July 22, 2024
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July 22, 2024
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To Pay or Not to Pay (More Income Tax)

Whether self-employed or an employee, you need to show and verify enough income to qualify for the mortgage loan you are seeking. If you cannot show the income needed, there are alternative strategies to cover the income gap needed such as: (1) Utilizing a co-signer, (2) using liquid assets to qualify under an “asset depletion” program (basically, if you have sufficient liquid assets, a formula is used to calculate income) and/or (3) pledging liquid assets. The stated income mortgage (income is not verified) is pretty much gone for borrowers unless the property and transaction involves an investment or commercial property. That being said, reading this article may be the difference of getting or not getting a mortgage for those borrowers who are self-employed.

Borrowers who are employees typically receive a W-2 and paystub, and are defined as not being owners of the company that employs them. It becomes pretty cut and dry, in terms of income documentation for employee borrowers looking for mortgage financing.

Then there are those borrowers who are self-employed. You may be an employee, but also have your own company as well. As long as you own more than 25 percent of that company, you are considered, in both cases, self-employed and that becomes very important when looking to qualify for a mortgage. Why? Because the usual goal, of most business owners, is to report as little as possible, legally of course, by either deferring the collection of income, increasing expenses or a combination thereof. The old clich? “you can’t have your cake and eat it too” is as pertinent as can be in this situation. The one caveat is that if you make enough income, with deferring income and maximizing deductions, to qualify for a mortgage, then “no harm, no foul.” If you do not show enough income, then you have a problem, but you are not dead in the water. Underwriters typically look at the last two years of filed tax returns and average the income, with certain add backs like depreciation. They also average differently if there is an indication of declining income. There are programs that will ask for only one year tax returns, but the key is having the income needed in that one year in order to qualify. Many businesses are cyclical in nature, and may have good years and bad years of fluctuating income. The main questions to address are:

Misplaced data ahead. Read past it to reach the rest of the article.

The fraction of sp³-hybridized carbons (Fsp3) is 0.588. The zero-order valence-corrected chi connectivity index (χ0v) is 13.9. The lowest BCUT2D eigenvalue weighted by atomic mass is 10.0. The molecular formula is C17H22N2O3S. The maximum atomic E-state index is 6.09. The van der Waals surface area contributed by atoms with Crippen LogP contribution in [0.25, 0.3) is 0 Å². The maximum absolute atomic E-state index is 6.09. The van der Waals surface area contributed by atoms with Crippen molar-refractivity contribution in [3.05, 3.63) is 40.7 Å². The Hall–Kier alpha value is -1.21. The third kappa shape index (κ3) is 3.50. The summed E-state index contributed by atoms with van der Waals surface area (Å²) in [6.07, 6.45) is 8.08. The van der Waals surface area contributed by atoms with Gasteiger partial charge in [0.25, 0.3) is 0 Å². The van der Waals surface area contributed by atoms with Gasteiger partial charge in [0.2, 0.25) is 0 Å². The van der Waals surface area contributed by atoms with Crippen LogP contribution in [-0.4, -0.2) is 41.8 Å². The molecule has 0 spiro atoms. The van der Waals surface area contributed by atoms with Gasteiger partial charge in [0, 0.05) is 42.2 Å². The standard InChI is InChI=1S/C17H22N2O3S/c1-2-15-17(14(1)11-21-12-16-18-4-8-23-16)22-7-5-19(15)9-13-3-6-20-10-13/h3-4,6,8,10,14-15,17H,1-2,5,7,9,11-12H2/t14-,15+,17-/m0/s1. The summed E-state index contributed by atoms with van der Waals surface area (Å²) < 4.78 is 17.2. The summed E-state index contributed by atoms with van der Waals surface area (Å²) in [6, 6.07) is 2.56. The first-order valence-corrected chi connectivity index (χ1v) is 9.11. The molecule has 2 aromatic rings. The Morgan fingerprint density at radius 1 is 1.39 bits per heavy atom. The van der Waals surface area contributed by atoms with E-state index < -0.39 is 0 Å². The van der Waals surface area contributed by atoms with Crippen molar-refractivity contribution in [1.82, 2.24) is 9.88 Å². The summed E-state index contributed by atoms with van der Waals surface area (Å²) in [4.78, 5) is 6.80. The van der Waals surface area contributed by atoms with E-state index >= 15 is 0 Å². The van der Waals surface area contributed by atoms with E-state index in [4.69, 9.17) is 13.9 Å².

What are you showing as income at the time you are applying for mortgage financing?

How far along in the year are you?

Did you file an extension?

Do you need to have your numbers reviewed before applying for a mortgage to allow you to make the income adjustments needed in order to qualify?

The most important question: do you want to increase your income, if necessary, and pay additional income taxes in order to qualify for your mortgage?

As an example: It is now the year 2015. Let’s say you wanted to apply for a mortgage in September and have your 2014 tax return on extension. You can provide your 2012 and 2013 business and individual returns. Numbers are reviewed, but you are not showing enough income to qualify. What are your choices?

1. Borrow an amount that you can qualify for and put more money down, if possible.

2. Work on your numbers for 2014 to maximize enough income to qualify, and file the return immediately as all lenders now pull transcripts via a 4506T to verify income reported.

3. Let’s say the 2014 return was filed, and income was still not enough. Wait and time your closing until the second month into the next year— 2016, and file returns immediately at the beginning of the year.

If you are refinancing it may cost you thousands of extra dollars in taxes but:

a. You may save thousands more by obtaining a new mortgage and lowering your payments.

b. Have access to the extra cash you need.

c. You can take a shorter mortgage term, thereby building and accelerating equity and trimming down the term of your existing mortgage which may save you hundreds of thousands of dollars.

d. You can consolidate your existing debt for a lower payment.

If you are buying, you get the new home of your dreams.

In this case, by making your government happy, you may get the biggest bang for your buck when it comes to getting the best mortgage financing for your situation, and always speak to your tax advisor before making any changes to your income.

Carl Guzman, NMLS# 65291, CPA, is the founder and president of Greenback Capital Mortgage Corp., a Zillow 5-star lender http://www.zillow.com/profile/Greenback-Capital/Reviews/?my=y. He is a residential financing expert and a dealmaker with over 26 years’ industry experience. Carl and his team will help you get the best mortgage financing for your situation and his advice will save you thousands! www.greenbackcapital.com [email protected]

By Carl Guzman, CPA

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